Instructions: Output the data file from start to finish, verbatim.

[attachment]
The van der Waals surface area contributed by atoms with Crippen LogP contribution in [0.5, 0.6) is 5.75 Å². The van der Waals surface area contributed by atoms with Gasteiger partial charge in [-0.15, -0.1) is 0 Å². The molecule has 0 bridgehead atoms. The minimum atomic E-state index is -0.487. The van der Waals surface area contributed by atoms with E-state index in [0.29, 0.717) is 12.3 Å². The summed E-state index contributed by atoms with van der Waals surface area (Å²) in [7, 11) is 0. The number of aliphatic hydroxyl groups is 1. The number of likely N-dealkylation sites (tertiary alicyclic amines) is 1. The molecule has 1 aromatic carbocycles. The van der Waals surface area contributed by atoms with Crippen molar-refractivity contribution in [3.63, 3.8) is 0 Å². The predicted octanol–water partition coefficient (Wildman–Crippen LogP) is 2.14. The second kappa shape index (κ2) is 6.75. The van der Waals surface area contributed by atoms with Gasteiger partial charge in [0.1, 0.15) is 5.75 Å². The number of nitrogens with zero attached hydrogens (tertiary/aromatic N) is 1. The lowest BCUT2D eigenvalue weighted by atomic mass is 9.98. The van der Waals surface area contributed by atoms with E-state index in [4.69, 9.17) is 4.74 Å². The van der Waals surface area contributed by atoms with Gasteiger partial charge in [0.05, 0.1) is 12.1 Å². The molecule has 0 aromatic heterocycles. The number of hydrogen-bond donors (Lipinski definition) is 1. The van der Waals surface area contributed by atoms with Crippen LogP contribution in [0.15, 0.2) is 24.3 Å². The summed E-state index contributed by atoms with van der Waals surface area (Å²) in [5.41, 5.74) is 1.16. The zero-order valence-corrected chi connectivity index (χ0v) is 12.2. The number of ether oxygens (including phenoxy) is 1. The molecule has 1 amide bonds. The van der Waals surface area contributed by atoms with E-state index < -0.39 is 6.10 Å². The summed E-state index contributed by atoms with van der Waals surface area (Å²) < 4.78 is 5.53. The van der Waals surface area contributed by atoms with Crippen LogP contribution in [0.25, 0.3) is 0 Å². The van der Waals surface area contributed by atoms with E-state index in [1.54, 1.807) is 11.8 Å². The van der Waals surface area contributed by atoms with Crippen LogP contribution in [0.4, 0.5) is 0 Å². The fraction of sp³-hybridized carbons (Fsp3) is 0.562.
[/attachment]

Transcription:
The van der Waals surface area contributed by atoms with Crippen LogP contribution in [0.5, 0.6) is 5.75 Å². The van der Waals surface area contributed by atoms with Gasteiger partial charge in [-0.15, -0.1) is 0 Å². The molecule has 0 bridgehead atoms. The minimum atomic E-state index is -0.487. The van der Waals surface area contributed by atoms with E-state index in [0.29, 0.717) is 12.3 Å². The summed E-state index contributed by atoms with van der Waals surface area (Å²) in [7, 11) is 0. The number of aliphatic hydroxyl groups is 1. The number of likely N-dealkylation sites (tertiary alicyclic amines) is 1. The molecule has 1 aromatic carbocycles. The van der Waals surface area contributed by atoms with Crippen molar-refractivity contribution in [3.63, 3.8) is 0 Å². The predicted octanol–water partition coefficient (Wildman–Crippen LogP) is 2.14. The second kappa shape index (κ2) is 6.75. The van der Waals surface area contributed by atoms with Gasteiger partial charge in [0.1, 0.15) is 5.75 Å². The number of nitrogens with zero attached hydrogens (tertiary/aromatic N) is 1. The lowest BCUT2D eigenvalue weighted by atomic mass is 9.98. The van der Waals surface area contributed by atoms with E-state index in [4.69, 9.17) is 4.74 Å². The van der Waals surface area contributed by atoms with Gasteiger partial charge in [0.05, 0.1) is 12.1 Å². The molecule has 0 aromatic heterocycles. The number of hydrogen-bond donors (Lipinski definition) is 1. The van der Waals surface area contributed by atoms with Crippen LogP contribution in [0.15, 0.2) is 24.3 Å². The summed E-state index contributed by atoms with van der Waals surface area (Å²) in [5.41, 5.74) is 1.16. The zero-order valence-corrected chi connectivity index (χ0v) is 12.2. The number of ether oxygens (including phenoxy) is 1. The molecule has 1 amide bonds. The van der Waals surface area contributed by atoms with E-state index < -0.39 is 6.10 Å². The summed E-state index contributed by atoms with van der Waals surface area (Å²) < 4.78 is 5.53. The van der Waals surface area contributed by atoms with Crippen LogP contribution in [0.25, 0.3) is 0 Å². The van der Waals surface area contributed by atoms with E-state index in [1.54, 1.807) is 11.8 Å². The van der Waals surface area contributed by atoms with Crippen LogP contribution in [0.4, 0.5) is 0 Å². The fraction of sp³-hybridized carbons (Fsp3) is 0.562.